Christo Davel, CEO of 22seven, a new financial service, aims to "make people mindful" about how they spend their hard-earned money.
Using what is known as behavioural economics, 22seven blends a clever web-based interface and plain old common sense to show people their spending patterns.
"To get more from your money has nothing to do with money, it has to do with how you think, how you make decisions," Davel said.
The 22seven website lists your monthly expenses under three headings: day to day, recurring and exceptions.
Logging in via your internet banking, it pulls all your transactions and financial records and categorises them according to a list of regular spending: food, clothing, rent, medical, car maintenance, cellphone and internet bills.
The system colour-codes each of these expenses, and in the first few months you adjust these to make sure they are accurate.
It balances your income and spending, and shows graphically what you're spending your money on.
Testing the service himself, he discovered that the joint account he uses with his wife had R490 a month in ATM fees due to using other banks' ATMs.
"We were spending six grand a year because I didn't pay attention to it," he said.
22seven's approach is based on the work done by Dan Ariely, professor of psychology and behavioural economics at Dukes University in the US.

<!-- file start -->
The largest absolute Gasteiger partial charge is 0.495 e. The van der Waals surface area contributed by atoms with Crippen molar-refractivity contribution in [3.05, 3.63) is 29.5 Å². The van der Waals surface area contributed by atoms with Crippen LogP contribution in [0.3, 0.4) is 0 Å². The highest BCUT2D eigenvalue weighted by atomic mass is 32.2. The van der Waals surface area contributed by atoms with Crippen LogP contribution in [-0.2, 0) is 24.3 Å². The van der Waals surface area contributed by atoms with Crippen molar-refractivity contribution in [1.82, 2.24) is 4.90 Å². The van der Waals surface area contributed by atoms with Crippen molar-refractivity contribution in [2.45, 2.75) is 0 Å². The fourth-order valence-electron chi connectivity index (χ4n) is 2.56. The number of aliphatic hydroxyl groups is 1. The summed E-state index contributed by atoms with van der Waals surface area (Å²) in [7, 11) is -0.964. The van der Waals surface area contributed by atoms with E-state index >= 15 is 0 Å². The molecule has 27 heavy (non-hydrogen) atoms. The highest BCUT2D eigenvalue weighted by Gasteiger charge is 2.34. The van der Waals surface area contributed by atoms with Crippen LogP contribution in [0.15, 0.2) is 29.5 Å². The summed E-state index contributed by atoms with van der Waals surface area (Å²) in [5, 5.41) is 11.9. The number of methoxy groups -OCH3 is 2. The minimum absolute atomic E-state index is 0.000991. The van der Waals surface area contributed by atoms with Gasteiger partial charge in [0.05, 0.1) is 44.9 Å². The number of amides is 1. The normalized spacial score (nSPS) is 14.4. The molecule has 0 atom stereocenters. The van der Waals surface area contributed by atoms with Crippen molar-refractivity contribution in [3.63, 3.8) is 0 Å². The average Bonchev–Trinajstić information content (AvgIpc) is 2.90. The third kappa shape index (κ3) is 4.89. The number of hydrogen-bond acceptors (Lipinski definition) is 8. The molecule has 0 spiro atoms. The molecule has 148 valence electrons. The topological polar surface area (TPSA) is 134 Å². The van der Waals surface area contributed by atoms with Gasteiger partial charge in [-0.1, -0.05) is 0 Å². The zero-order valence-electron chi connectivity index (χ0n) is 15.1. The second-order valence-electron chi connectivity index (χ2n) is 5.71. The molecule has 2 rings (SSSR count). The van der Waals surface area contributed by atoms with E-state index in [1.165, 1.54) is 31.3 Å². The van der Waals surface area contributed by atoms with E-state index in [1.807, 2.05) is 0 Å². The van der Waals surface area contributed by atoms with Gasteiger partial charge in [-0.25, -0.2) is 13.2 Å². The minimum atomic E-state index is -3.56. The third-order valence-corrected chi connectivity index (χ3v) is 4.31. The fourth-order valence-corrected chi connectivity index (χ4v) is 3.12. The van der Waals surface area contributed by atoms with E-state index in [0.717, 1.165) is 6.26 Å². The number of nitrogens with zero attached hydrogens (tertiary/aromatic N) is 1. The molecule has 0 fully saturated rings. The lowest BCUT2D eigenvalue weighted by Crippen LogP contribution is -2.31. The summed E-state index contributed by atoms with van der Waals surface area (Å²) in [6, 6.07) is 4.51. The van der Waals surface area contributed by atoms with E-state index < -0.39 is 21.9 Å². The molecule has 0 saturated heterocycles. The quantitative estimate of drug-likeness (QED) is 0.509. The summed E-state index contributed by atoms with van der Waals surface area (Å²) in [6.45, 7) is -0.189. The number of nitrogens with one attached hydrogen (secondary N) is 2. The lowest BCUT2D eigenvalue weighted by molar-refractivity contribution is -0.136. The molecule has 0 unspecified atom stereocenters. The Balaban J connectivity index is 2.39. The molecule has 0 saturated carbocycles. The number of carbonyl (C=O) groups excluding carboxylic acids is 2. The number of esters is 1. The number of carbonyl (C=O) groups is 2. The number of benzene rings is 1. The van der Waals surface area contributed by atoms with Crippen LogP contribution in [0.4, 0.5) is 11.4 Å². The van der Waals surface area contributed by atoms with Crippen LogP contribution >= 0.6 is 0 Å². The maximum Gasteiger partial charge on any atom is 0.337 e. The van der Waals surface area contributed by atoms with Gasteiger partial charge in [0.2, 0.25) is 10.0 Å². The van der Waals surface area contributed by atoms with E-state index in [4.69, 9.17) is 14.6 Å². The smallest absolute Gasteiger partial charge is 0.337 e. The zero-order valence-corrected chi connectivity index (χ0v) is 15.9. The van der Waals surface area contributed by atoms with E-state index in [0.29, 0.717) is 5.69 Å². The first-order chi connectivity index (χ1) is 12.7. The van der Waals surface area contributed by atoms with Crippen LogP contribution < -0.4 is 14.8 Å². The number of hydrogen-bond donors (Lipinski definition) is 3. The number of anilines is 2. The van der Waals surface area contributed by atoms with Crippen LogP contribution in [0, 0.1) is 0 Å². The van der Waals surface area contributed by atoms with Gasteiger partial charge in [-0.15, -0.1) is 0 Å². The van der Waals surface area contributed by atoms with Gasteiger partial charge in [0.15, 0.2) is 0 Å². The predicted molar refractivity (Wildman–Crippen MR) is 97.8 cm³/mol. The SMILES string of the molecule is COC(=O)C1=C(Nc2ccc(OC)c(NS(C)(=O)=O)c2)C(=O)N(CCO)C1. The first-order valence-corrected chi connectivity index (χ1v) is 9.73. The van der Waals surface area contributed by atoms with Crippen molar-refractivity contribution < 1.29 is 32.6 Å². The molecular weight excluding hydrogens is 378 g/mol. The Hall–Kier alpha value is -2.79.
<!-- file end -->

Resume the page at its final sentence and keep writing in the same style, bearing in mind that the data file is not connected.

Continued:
"The whole behavioural economics approach is not new. It's just been very complicated.
''The question is: how do you get people to engage with something? Because it's fun. You don't engage with things because it's hard. That's why kids don't engage with homework."
Davel has a track record in creating easy-to-use, web-based financial services. He launched the purely online bank 20twenty in 2001, which quickly grew to be the largest web bank at the time.
The 22seven service, which will charge a monthly subscription fee, approaches money management by making it more than just filling in an income and expenditure account, which is the usual way of doing personal budgets.
Davel aims to make 22seven into "Bloomberg for the masses" referring to the financial services that stock traders use for stock market information.